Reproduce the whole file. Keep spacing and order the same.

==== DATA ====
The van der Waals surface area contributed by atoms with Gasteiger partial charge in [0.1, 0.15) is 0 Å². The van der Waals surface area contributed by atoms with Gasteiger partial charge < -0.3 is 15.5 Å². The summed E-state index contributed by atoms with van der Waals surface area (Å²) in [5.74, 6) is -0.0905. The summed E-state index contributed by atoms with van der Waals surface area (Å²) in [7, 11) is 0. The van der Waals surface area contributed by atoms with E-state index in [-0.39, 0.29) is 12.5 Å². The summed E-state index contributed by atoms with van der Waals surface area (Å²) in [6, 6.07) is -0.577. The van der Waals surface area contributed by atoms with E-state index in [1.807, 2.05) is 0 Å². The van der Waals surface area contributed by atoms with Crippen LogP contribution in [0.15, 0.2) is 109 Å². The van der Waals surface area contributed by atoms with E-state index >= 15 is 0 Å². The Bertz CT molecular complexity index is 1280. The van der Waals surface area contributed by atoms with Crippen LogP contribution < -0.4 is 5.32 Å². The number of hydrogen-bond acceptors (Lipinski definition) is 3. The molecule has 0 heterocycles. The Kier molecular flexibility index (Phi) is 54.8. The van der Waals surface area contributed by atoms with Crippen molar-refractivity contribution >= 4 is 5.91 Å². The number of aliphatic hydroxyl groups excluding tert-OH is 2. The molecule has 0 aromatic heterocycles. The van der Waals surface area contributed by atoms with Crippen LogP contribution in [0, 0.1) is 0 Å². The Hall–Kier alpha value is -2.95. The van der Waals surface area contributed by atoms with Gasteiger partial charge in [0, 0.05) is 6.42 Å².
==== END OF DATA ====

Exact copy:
The van der Waals surface area contributed by atoms with Gasteiger partial charge in [0.1, 0.15) is 0 Å². The van der Waals surface area contributed by atoms with Gasteiger partial charge < -0.3 is 15.5 Å². The summed E-state index contributed by atoms with van der Waals surface area (Å²) in [5.74, 6) is -0.0905. The summed E-state index contributed by atoms with van der Waals surface area (Å²) in [7, 11) is 0. The van der Waals surface area contributed by atoms with E-state index in [-0.39, 0.29) is 12.5 Å². The summed E-state index contributed by atoms with van der Waals surface area (Å²) in [6, 6.07) is -0.577. The van der Waals surface area contributed by atoms with E-state index in [1.807, 2.05) is 0 Å². The van der Waals surface area contributed by atoms with Crippen LogP contribution in [0.15, 0.2) is 109 Å². The van der Waals surface area contributed by atoms with E-state index >= 15 is 0 Å². The Bertz CT molecular complexity index is 1280. The van der Waals surface area contributed by atoms with Crippen LogP contribution < -0.4 is 5.32 Å². The number of hydrogen-bond acceptors (Lipinski definition) is 3. The molecule has 0 heterocycles. The Kier molecular flexibility index (Phi) is 54.8. The van der Waals surface area contributed by atoms with Crippen molar-refractivity contribution >= 4 is 5.91 Å². The number of aliphatic hydroxyl groups excluding tert-OH is 2. The molecule has 0 aromatic heterocycles. The van der Waals surface area contributed by atoms with Crippen LogP contribution in [0, 0.1) is 0 Å². The Hall–Kier alpha value is -2.95. The van der Waals surface area contributed by atoms with Gasteiger partial charge in [0, 0.05) is 6.42 Å².